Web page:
Have you ever seen a walrus fall from the sky? Forced to find space on a crowded melting glacier, the walrus scales steep ice cliffs. Unfortunately, they have poor depth perception. Seeing the ocean, they leap from the bluff, blubbery bodies cartwheeling through the air before plummeting into the sea below. Some survive. Others don’t.
To be clear, I won’t be analyzing walruses or climate change for this textual analysis essay. I just thought the anecdote worked well for my attention-grabbing hook. The literary text I’ll be examining is “Essay One” by Angela Abaya Ono. Yes, this essay. The assignment prompt defines literary text as “novels, stories, poems, and essays,” and nothing says we can’t analyze ourselves. Anyway, I’ll be evaluating the essay for credibility, bias, and use of rhetorical appeal.
First, the writer of the essay is incredibly credible. In high school, she made honor roll every semester except one, when her grandmother passed away and her history teacher refused to grant her an extension. The writer has also distinguished herself outside the classroom. In sixth grade, she designed a portable toothbrush, which took second place at the Invention Convention and which might have actually won had her classmates (and their parents) read the DO NOT TOUCH sign and her booth hadn’t been splattered in blue peppermint paste.
In addition to her credibility, the writer is also completely unbiased. You could read her entire essay and not know she was a STEM major—if she hadn’t disclosed such fact herself (this is all becoming very meta, #sorrynotsorry). Instead, she reveals a deep appreciation for the written word. She’s read many books, including all the Harry Potters, and she’s kept a private journal since she was ten. It can be inferred that she entered English 101 without any bias against English courses, English professors, the English language, or the English people themselves. Rather, she entered the class hoping to learn to better express her thoughts and feelings in words.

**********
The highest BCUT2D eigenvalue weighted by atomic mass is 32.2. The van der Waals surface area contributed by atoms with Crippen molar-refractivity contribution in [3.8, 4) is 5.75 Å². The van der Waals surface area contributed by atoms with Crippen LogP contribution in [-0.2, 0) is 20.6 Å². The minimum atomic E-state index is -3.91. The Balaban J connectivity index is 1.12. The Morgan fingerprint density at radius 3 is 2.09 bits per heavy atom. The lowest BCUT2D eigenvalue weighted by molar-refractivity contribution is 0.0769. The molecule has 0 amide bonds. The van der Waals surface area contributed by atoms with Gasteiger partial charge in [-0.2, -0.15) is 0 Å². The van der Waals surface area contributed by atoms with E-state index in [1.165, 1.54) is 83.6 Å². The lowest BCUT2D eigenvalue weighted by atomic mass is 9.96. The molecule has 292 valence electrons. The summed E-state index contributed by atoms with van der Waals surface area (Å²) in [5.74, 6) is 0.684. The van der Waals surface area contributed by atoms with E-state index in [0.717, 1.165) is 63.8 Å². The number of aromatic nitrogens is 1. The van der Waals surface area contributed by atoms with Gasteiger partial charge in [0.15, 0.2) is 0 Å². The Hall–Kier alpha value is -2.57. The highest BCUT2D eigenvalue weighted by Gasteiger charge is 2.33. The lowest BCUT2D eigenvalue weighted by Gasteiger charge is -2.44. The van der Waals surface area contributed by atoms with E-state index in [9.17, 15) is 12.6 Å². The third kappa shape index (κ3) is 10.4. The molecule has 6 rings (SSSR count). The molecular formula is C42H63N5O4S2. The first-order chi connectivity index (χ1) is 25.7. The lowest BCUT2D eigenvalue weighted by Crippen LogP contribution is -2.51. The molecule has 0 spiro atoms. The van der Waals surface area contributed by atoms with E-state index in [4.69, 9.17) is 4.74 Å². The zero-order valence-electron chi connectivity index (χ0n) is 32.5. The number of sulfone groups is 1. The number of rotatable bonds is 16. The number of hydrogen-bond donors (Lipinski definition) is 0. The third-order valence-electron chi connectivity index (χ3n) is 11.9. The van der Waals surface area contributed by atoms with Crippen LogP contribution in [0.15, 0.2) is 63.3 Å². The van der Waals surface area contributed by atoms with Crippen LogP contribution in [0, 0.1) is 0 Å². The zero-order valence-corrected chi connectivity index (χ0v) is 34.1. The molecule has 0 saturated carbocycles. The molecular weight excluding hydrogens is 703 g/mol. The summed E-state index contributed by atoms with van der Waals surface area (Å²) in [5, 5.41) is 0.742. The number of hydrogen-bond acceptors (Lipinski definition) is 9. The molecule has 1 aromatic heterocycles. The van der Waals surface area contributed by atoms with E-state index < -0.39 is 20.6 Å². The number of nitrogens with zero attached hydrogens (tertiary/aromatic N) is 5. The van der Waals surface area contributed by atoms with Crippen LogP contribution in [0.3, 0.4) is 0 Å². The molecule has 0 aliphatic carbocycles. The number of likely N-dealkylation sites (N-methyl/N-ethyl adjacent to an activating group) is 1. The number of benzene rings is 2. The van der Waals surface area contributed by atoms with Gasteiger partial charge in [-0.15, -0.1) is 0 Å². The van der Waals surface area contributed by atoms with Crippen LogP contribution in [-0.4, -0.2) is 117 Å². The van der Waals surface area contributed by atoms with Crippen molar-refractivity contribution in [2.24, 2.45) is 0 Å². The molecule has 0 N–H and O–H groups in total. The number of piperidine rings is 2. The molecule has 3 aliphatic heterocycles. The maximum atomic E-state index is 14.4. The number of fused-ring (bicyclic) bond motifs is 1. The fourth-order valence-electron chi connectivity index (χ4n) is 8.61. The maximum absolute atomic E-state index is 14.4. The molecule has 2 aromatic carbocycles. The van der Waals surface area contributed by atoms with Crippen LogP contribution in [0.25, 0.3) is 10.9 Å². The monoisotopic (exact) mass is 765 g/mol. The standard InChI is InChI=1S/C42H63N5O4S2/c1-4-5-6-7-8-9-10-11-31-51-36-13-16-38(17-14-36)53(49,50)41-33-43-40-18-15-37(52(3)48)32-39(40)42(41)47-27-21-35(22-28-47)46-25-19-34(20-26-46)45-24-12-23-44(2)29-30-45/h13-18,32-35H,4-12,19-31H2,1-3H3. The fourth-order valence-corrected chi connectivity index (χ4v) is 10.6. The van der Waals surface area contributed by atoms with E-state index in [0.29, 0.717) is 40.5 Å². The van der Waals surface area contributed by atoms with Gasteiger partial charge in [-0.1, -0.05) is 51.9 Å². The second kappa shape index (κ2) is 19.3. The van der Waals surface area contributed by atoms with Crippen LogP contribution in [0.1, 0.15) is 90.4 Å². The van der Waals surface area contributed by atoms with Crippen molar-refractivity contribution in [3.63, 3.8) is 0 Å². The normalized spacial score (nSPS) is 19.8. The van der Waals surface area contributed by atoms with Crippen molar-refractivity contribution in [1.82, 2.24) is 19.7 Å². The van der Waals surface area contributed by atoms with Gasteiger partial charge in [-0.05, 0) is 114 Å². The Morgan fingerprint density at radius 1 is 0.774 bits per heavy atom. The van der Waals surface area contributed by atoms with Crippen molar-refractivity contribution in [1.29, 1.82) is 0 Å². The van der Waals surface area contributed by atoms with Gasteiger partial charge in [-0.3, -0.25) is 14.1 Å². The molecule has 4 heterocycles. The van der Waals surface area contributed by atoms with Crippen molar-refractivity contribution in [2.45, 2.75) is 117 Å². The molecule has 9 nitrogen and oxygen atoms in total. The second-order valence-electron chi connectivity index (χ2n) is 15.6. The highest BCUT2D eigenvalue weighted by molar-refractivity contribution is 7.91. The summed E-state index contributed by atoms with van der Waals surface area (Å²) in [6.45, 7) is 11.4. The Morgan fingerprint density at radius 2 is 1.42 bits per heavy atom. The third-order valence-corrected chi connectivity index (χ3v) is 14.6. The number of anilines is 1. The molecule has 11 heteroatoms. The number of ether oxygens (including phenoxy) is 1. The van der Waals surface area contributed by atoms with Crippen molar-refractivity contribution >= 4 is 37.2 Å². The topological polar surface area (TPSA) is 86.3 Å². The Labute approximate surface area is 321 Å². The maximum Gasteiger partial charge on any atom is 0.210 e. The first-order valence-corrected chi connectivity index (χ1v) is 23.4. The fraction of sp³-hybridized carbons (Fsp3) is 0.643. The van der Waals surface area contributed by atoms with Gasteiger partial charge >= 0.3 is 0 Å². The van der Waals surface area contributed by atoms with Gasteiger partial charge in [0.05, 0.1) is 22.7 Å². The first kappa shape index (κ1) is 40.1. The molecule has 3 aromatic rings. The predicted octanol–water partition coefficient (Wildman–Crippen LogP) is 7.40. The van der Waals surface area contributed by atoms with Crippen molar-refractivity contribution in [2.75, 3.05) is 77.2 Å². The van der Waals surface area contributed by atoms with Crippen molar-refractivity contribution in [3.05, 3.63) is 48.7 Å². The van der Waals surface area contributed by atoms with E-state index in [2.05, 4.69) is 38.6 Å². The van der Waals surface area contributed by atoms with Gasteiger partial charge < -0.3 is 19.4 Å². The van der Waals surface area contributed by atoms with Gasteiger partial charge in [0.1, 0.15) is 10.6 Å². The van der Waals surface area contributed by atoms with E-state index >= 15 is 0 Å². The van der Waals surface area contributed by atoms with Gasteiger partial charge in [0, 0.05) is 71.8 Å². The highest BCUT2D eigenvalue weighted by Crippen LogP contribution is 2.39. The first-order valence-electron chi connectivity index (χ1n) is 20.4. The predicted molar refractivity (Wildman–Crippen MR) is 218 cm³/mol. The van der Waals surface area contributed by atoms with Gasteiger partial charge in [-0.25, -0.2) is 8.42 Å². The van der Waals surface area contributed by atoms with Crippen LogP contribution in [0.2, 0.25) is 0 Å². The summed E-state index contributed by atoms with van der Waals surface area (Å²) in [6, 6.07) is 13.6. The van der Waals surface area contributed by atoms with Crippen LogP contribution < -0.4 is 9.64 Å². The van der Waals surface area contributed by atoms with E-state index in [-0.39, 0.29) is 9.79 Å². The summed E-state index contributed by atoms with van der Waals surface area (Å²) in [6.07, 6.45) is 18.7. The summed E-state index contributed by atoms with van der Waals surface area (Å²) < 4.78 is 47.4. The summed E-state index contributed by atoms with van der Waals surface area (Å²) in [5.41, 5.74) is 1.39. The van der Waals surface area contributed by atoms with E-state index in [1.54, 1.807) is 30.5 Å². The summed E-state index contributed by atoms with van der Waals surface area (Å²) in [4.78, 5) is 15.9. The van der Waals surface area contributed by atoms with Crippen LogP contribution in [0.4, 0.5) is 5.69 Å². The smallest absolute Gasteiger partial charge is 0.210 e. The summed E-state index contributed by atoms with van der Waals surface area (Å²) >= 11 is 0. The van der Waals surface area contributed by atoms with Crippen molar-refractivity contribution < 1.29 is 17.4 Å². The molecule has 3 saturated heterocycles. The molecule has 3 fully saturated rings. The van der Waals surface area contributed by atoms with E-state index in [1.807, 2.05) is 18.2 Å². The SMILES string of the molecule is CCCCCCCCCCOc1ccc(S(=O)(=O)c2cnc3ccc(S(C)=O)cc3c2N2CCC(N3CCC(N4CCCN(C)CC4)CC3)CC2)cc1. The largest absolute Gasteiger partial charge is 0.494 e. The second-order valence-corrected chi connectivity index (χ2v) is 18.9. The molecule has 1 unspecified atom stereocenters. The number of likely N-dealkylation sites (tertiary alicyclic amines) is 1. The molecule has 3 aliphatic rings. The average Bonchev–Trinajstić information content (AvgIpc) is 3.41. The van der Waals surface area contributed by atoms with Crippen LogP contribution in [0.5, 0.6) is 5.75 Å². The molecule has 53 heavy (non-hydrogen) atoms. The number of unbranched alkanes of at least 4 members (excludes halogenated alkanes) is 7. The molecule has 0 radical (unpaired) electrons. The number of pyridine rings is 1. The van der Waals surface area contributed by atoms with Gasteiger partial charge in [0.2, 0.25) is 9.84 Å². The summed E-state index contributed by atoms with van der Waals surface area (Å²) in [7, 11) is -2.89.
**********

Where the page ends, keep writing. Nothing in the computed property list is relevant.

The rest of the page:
Though unbiased, the writer does rely on a rhetorical appeal to pathos. She accomplishes this by summarizing her personal history. Eighteen years ago, Angela Ono was born in the Philippines, yet she never once stepped foot on the island. She was adopted before she could walk. Raised in South Jersey by Japanese parents, she grew up eating fish sticks and sashimi, SpaghettiOs and soba noodles. One Halloween, she dressed as Barbie. The next as a bento box.
Though she never understood why she had been given up, she always understood she had been adopted. Still, when anyone asked her what she was, (which people often did), she always answered Japanese. It was easier than explaining—but it wasn’t the truth.
When she turned eighteen, the writer took a DNA test, hoping her genetic code would help her decode who she was. The results only caused more confusion. The report said she was Filipino, Chinese, Spanish, Portuguese, Mongolian, and Polynesian. She had no idea what—or who—she was.
To find out, she made a big decision.
Purita means pure of heart. At seventeen, Purita Abaya fell in love with a boy named Bo. Bo means to live—which doesn’t really have anything to do with the worthiness of one’s heart. When Purita became pregnant, Bo left her, and his family gave her parents money for an abortion. But abortions were (and remain to this day) illegal on all 7,640 islands of the Philippines.